co-evolving time sequences which grow indefinitely. In particular, I studied on-line, incremental
algorithms for estimation of missing, delayed, or corrupted values. These algorithms also allow for
quantitative mining and outlier detection. More specifically, my work focuses on the following

1) Indexing for Time Warping: Time warping is useful for comparing signals deformed in time and
has been successfully used mainly in the (voice) signal processing area. The focus was, however, on
some small number of templates for which most of the computation is done in the main memory. I
investigated the case of large, disk-based databases of time sequences in which efficient indexing
techniques are crucial for the fast retrieval of sequences. The challenges are (1) the time warping
distance violates the triangle inequality which is the most common assumption for correct pruning of
search space, (2) no particular indexable features (e.g., a few DFT coefficients) for time warping are
known, and (3) sequential scanning is even costlier because of its quadratic computation complexity in
the length of sequences. I addressed these issues by proposing two basic techniques. I proposed to use a
method called "FastMap" for feature extraction and to apply it on the square root of the distance to
reduce false dismissals. For fast sequential scanning, I defined a new distance function that is cheaper to
compute and lower-bounds the original distance so that no false dismissals would occur. In experiments,
the combination of the two basic techniques achieved a significant speedup (up to 12 times) over the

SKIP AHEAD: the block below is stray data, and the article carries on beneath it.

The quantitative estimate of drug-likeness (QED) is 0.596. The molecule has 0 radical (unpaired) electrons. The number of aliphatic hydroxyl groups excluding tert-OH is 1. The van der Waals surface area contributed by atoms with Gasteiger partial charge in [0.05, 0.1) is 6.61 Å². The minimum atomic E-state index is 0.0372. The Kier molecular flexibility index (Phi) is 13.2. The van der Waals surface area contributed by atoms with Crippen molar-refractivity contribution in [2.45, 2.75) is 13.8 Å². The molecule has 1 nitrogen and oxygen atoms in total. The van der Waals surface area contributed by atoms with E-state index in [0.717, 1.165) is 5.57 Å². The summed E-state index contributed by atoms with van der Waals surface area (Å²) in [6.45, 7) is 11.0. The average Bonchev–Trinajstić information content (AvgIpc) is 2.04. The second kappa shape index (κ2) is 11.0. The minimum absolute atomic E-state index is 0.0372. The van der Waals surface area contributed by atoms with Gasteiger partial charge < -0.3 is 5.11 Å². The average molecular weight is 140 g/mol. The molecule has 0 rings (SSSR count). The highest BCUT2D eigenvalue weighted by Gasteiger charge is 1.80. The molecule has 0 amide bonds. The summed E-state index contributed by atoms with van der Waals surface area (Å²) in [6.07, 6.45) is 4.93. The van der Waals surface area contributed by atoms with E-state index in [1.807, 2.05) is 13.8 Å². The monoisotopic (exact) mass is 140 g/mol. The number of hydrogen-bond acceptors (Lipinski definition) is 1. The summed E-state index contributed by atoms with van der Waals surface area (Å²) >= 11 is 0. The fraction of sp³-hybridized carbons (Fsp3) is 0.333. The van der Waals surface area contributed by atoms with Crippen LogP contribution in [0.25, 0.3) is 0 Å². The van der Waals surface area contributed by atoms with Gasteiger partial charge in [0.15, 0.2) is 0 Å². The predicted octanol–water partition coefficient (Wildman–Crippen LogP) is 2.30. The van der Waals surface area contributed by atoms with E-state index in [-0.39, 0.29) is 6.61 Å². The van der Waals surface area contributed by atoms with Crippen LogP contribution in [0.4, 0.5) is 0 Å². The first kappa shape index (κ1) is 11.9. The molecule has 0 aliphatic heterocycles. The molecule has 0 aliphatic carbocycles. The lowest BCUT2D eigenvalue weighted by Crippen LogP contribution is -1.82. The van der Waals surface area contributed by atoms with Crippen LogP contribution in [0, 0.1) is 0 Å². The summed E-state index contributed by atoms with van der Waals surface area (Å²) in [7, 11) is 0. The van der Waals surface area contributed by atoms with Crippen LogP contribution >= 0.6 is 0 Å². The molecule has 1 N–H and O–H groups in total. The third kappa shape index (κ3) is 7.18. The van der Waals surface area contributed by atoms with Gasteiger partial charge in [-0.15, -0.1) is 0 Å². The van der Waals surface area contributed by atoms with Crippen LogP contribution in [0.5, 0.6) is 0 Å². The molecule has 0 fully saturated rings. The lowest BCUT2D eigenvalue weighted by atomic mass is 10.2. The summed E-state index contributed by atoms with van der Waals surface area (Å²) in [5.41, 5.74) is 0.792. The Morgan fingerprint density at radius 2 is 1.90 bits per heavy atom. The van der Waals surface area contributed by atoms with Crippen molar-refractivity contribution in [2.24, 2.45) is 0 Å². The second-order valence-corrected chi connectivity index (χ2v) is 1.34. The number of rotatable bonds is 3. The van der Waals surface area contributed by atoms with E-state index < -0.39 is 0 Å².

naive sequential scanning method, with almost no false dismissals.

2) Indexing for Arbitrary Lp Norms: One severe drawback of previous approaches in time sequence
indexing is that they support only a single similarity model and tend to focus on Euclidean distance or its
derivatives. I believe, however, the choice of similarity models is at the hands of application engineers
and a DBMS must support a broad class of similarity models in an efficient way. To that end, I
examined the problem of efficient indexing for arbitrary Lp norms, since they by themselves are the
most popular models used in diverse applications and, also, constitute basic building blocks for more
sophisticated similarity measures. I introduce the concept of "segmented means" as features, and
showed how to use them for fast indexing with no false dismissals. My proof uses a well-known
mathematical result on convex functions. The novelty of the approach is that it can support all Lp norms
simultaneously with a single index structure and, hence, makes it simpler to implement other DBMS